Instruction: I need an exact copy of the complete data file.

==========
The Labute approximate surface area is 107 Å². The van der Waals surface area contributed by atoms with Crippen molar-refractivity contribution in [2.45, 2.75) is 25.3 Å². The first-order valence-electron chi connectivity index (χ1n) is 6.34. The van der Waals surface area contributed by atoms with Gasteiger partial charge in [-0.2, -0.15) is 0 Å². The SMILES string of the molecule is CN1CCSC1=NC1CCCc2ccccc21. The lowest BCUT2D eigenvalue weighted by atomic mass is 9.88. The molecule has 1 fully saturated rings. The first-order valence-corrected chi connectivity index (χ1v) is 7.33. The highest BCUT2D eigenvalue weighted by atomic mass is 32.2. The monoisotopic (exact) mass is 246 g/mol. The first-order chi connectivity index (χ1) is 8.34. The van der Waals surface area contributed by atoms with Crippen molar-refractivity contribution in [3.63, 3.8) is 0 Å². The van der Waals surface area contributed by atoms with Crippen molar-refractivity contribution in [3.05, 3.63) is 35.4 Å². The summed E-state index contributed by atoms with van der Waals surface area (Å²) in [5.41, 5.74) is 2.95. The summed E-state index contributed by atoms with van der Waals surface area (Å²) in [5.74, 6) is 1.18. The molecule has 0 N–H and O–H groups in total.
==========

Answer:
The Labute approximate surface area is 107 Å². The van der Waals surface area contributed by atoms with Crippen molar-refractivity contribution in [2.45, 2.75) is 25.3 Å². The first-order valence-electron chi connectivity index (χ1n) is 6.34. The van der Waals surface area contributed by atoms with Gasteiger partial charge in [-0.2, -0.15) is 0 Å². The SMILES string of the molecule is CN1CCSC1=NC1CCCc2ccccc21. The lowest BCUT2D eigenvalue weighted by atomic mass is 9.88. The molecule has 1 fully saturated rings. The first-order valence-corrected chi connectivity index (χ1v) is 7.33. The highest BCUT2D eigenvalue weighted by atomic mass is 32.2. The monoisotopic (exact) mass is 246 g/mol. The first-order chi connectivity index (χ1) is 8.34. The van der Waals surface area contributed by atoms with Crippen molar-refractivity contribution in [3.63, 3.8) is 0 Å². The van der Waals surface area contributed by atoms with Crippen molar-refractivity contribution in [3.05, 3.63) is 35.4 Å². The summed E-state index contributed by atoms with van der Waals surface area (Å²) in [5.41, 5.74) is 2.95. The summed E-state index contributed by atoms with van der Waals surface area (Å²) in [5.74, 6) is 1.18. The molecule has 0 N–H and O–H groups in total.